USS CARL VINSON, At Sea (NNS) -- More than one third of USS Carl Vinson's (CVN 70) crew volunteered to potentially save lives during a bone-marrow registry drive held on the ship's forward mess decks April 14-15.
The drive came in response to a Commander, U.S. 3rd Fleet initiative aimed at raising awareness throughout the fleet and increasing the bone-marrow donor registry.
Every year, an estimated 30,000 Americans are diagnosed with a fatal blood disease, many of whom will not survive without receiving a bone marrow transplant. Approximately 500 of those diagnosed are military personnel.
Typically, the majority of patients in need of bone marrow transplants do not have a suitable donor match within their family. For this reason, a national registry of volunteer donors accommodates patients who are in need of an unrelated donor.
Carl Vinson added 1,250 names to that registry in just two days.
Lt. Brian Carion, the ship's nurse, spearheaded the drive with the help of Vinson's hospital corpsmen.
"It was a tremendous effort by the corpsmen," said Carion. "The first day, we got through 300 [Sailors] in the first 90 minutes."
As a means to boost participation, the ship's Executive Officer, Capt. Ken Norton, promised the first-call to liberty during a recent port call in San Diego for those who registered. Norton, who was already part of the bone-marrow registry, said the liberty was a way to reward Sailors who took the time to help a worthwhile cause and potentially save a life.
"This is a great opportunity and truly an altruistic way that you can go about giving more," said Norton. "It's important to me to be a part of the registry. I feel it would be my duty to help, should I match with somebody that needed my bone marrow. I just feel it's the right thing to do."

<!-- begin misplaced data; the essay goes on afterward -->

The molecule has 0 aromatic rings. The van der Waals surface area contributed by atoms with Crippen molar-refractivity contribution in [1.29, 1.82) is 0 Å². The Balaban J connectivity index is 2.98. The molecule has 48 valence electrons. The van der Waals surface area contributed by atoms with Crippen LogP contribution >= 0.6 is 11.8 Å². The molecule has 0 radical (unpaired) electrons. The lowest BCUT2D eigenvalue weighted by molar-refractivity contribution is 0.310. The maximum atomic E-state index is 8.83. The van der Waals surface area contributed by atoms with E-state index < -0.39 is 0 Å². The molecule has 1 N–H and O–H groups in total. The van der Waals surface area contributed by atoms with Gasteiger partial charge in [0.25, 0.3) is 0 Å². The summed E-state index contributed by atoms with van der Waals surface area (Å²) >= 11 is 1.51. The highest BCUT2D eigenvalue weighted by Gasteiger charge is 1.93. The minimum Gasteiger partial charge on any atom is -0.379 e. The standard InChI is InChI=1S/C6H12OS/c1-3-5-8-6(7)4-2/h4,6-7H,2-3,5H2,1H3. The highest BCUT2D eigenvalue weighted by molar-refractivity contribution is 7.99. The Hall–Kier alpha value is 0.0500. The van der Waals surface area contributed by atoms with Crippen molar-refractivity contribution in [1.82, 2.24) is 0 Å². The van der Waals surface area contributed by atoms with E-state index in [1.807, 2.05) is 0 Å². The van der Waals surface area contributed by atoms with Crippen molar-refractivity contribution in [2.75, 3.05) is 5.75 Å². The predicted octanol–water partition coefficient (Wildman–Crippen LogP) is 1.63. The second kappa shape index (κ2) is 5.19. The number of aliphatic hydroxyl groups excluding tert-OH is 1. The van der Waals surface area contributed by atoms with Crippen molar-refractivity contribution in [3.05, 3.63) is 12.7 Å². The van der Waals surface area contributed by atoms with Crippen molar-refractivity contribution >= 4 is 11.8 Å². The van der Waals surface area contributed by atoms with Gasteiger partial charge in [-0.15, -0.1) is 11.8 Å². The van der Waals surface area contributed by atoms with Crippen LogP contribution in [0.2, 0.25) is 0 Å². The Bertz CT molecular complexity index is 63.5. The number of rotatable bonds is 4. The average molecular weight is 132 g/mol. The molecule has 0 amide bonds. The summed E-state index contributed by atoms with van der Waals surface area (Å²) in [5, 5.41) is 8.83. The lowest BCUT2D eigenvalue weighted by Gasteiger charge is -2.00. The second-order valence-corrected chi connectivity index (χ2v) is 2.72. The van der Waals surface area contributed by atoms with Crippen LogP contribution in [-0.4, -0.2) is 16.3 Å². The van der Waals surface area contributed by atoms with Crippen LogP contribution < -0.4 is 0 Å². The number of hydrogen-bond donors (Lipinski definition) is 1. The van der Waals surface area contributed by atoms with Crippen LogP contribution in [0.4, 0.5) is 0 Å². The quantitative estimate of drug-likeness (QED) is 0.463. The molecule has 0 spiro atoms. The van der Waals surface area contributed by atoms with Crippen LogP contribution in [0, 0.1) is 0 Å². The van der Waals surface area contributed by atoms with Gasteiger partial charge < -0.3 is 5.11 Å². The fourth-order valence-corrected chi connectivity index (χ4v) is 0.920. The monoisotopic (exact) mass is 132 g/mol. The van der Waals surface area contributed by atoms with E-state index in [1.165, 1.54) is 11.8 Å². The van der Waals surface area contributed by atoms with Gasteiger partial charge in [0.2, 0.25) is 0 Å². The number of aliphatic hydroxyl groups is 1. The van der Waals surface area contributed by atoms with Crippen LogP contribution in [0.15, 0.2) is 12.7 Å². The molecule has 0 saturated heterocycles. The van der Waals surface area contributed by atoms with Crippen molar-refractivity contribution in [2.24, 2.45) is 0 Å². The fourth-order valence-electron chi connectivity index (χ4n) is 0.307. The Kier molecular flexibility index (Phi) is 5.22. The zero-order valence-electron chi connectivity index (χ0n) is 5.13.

The ship's crew shared that sentiment with their executive officer and expressed appreciation for how easy the whole registration process was.
"I walked up, filled out a questionnaire, sat down and got my blood drawn. The whole thing took me 15 minutes, tops," said Aviation Boatswain's Mate (Handling) 1st Class (AW/SW) Michael Shapard. "It was quick, simple and painless, and all for a good cause."
The ease of participating, according to Carion, contributed to much of the drive's success.
"We really had a good game plan, and once we got started, the ball just kept rolling," he said. "Once a few people went through the process and saw how easy it was, they would go grab two or three people from their shop. It was an infectious team spirit. I never saw the mess decks empty."
Carl Vinson's Mustang Association also joined in the team effort by serving ice cream to Sailors who participated in the registry. "We are always willing to lend a helping hand to such a great cause," said Lt. j.g. Robert Naifeh, Mustang Association president.
The combination of teamwork and special incentives ended the drive well ahead of Carion's initial goal of 1,000 registrations.
The blood samples from Carl Vinson's participants have been shipped to the C.W. Bill Young Marrow Donor Center in Kensington, Md., where they will be tissue typed and entered into the Department of Defense National Marrow Donor Program Registry (NMDP). In addition to the 1,250 new donors, 200 Vinson Sailors who were already part of NMDP updated their registry information, leading to an overall shipwide participation of nearly 50 percent.
Carl Vinson is currently conducting training off the coast of Southern California and is scheduled to return to its homeport of Bremerton, Wash., in early May.
For related news, visit the USS Carl Vinson (CVN 70) Navy NewsStand page at www.news.navy.mil/local/cvn70.